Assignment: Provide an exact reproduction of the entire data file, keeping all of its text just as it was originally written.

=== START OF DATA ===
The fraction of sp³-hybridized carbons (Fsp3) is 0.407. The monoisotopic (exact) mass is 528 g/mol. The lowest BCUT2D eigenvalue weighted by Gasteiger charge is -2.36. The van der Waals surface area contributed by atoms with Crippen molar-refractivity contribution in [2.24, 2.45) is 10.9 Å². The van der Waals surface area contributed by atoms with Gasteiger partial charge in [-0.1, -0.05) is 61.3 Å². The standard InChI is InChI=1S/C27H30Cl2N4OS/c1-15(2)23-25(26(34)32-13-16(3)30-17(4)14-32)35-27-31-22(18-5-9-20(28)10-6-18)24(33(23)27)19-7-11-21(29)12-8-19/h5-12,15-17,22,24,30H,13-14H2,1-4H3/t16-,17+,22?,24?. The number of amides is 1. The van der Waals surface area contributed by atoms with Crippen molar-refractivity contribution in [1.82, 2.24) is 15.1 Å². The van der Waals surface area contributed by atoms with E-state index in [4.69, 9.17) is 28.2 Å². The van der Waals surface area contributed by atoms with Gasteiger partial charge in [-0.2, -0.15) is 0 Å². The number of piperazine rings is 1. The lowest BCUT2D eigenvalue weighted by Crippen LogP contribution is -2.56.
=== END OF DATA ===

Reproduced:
The fraction of sp³-hybridized carbons (Fsp3) is 0.407. The monoisotopic (exact) mass is 528 g/mol. The lowest BCUT2D eigenvalue weighted by Gasteiger charge is -2.36. The van der Waals surface area contributed by atoms with Crippen molar-refractivity contribution in [2.24, 2.45) is 10.9 Å². The van der Waals surface area contributed by atoms with Gasteiger partial charge in [-0.1, -0.05) is 61.3 Å². The standard InChI is InChI=1S/C27H30Cl2N4OS/c1-15(2)23-25(26(34)32-13-16(3)30-17(4)14-32)35-27-31-22(18-5-9-20(28)10-6-18)24(33(23)27)19-7-11-21(29)12-8-19/h5-12,15-17,22,24,30H,13-14H2,1-4H3/t16-,17+,22?,24?. The number of amides is 1. The van der Waals surface area contributed by atoms with Crippen molar-refractivity contribution in [1.82, 2.24) is 15.1 Å². The van der Waals surface area contributed by atoms with E-state index in [4.69, 9.17) is 28.2 Å². The van der Waals surface area contributed by atoms with Gasteiger partial charge in [-0.2, -0.15) is 0 Å². The number of piperazine rings is 1. The lowest BCUT2D eigenvalue weighted by Crippen LogP contribution is -2.56.